credit crises

Excellent MUST LISTEN interview with former CFTC regulator on the financial crises

Michael Greenberger, former Director of Trading and Markets at the Commodity Futures Trading Commission (CFTC), was interviewed by NPR’s Terry Gross this past Thursday, April 3. He explained that the sub-prime mortgage crisis was caused by financial derivatives, and that there are more crises coming, because there are many more financial derivatives out there. He notes that the one act of deregulation most to blame – even more to blame than the 1999 repeal of the Glass-Steagal Act (the law passed in the First Great Depression to separate commercial banking from investment banking) is the Commodities Futures Modernization Act of 2000, introduced on the sly by then Senator Phil Gramm (R-TX), who is now the top economic advisor to John McCain:

And Greenberger warns that we are at the beginning of the financial crises, not the end.

When people tell you this is the worst economic crisis since World War Two, that’s a way of not saying the panicky thing, which is, we may be heading for a depression. And if a Bear Stearns collapses, you’re going back to 1929.

The [stock] market went up last week because there is the belief that Bear Stearns is the end. But there are some of us who are very worried that Bear Stearns is the beginning and not the end, and if we needed $30 billion to bail out Bear Stearns . . . .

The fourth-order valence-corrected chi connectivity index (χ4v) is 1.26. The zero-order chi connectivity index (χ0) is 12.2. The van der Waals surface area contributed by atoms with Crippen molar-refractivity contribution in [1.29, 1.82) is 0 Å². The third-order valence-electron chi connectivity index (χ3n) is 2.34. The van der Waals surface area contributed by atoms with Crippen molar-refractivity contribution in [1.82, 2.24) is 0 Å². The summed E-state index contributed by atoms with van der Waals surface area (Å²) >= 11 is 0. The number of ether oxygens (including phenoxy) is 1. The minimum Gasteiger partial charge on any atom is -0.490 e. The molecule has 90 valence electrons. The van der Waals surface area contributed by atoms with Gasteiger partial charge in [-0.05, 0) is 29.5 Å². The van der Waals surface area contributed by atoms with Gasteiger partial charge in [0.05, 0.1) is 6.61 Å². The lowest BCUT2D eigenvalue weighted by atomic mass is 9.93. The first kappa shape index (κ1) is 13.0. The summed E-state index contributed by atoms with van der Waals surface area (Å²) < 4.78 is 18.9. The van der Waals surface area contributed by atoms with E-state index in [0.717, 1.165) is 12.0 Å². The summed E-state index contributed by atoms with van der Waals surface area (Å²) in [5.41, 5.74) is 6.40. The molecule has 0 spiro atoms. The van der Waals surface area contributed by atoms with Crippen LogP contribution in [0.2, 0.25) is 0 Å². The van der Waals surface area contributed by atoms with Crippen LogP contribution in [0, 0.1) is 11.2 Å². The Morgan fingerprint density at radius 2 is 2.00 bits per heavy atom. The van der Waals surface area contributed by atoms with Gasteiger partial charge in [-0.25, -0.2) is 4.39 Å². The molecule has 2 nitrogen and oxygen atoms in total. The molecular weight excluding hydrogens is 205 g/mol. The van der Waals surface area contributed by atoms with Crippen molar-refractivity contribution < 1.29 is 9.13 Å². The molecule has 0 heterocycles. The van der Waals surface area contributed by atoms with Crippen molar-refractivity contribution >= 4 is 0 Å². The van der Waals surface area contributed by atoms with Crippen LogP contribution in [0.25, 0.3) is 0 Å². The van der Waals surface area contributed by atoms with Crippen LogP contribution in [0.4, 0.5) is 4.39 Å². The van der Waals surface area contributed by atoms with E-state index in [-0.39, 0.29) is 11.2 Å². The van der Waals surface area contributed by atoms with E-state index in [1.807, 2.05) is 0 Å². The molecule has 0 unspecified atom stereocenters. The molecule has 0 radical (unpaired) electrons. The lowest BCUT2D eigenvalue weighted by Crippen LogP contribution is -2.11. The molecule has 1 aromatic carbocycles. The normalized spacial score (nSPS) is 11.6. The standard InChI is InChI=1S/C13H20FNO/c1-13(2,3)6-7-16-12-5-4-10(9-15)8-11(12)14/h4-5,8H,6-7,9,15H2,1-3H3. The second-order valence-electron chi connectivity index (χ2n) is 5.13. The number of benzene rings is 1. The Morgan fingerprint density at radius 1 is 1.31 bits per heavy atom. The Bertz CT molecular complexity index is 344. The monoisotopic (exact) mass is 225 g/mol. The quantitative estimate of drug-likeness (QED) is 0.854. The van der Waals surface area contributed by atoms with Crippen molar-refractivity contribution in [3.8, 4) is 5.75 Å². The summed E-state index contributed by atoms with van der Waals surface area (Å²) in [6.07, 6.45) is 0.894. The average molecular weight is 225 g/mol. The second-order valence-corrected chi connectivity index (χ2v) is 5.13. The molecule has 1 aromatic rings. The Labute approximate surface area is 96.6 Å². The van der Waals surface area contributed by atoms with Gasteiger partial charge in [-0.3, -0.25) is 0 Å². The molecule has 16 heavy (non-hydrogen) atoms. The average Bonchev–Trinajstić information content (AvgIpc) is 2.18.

Risk, Uncertainty, and the Real Economy

Last week, the financial news was full of stories on credit default swaps, which appear to be the next shoe ready to drop in the financial crises millipede that has engulfed the globe since the IKB Deutsche Industriebank of Germany announced on July 30, 2007 that it was marking down the value of some of its financial derivatives based on U.S. sub-prime mortgages. From the comments posted in various blog discussions, of credit default swaps, it is very clear that most people are very, very confused. More troubling, most people are unable – or unwilling – to recognize that the world as they know it now crashing down about their ears.

Very basically, what is happening is that the financial and banking system has found that what it thought was measurable risk is instead unmeasurable uncertainty. And what the system cannot measure, it is unwilling to deal with. This uncertainty has now extended to the financial health of the very banks, hedge funds, and other financial agents themselves. Nobody knows how healthy or unhealthy anybody else is. Therefore, the banks and other agents in the financial and banking system have become unwilling to lend to one another. Goldman Sachs has estimated that these crises have contracted credit in the U.S. by $2 trillion (with a t, not a b). The U.S. economy is now about $15 trillion, as measured by gross domestic product--you can do the math for yourself, to see what a massive impact this is going to have on the real economy.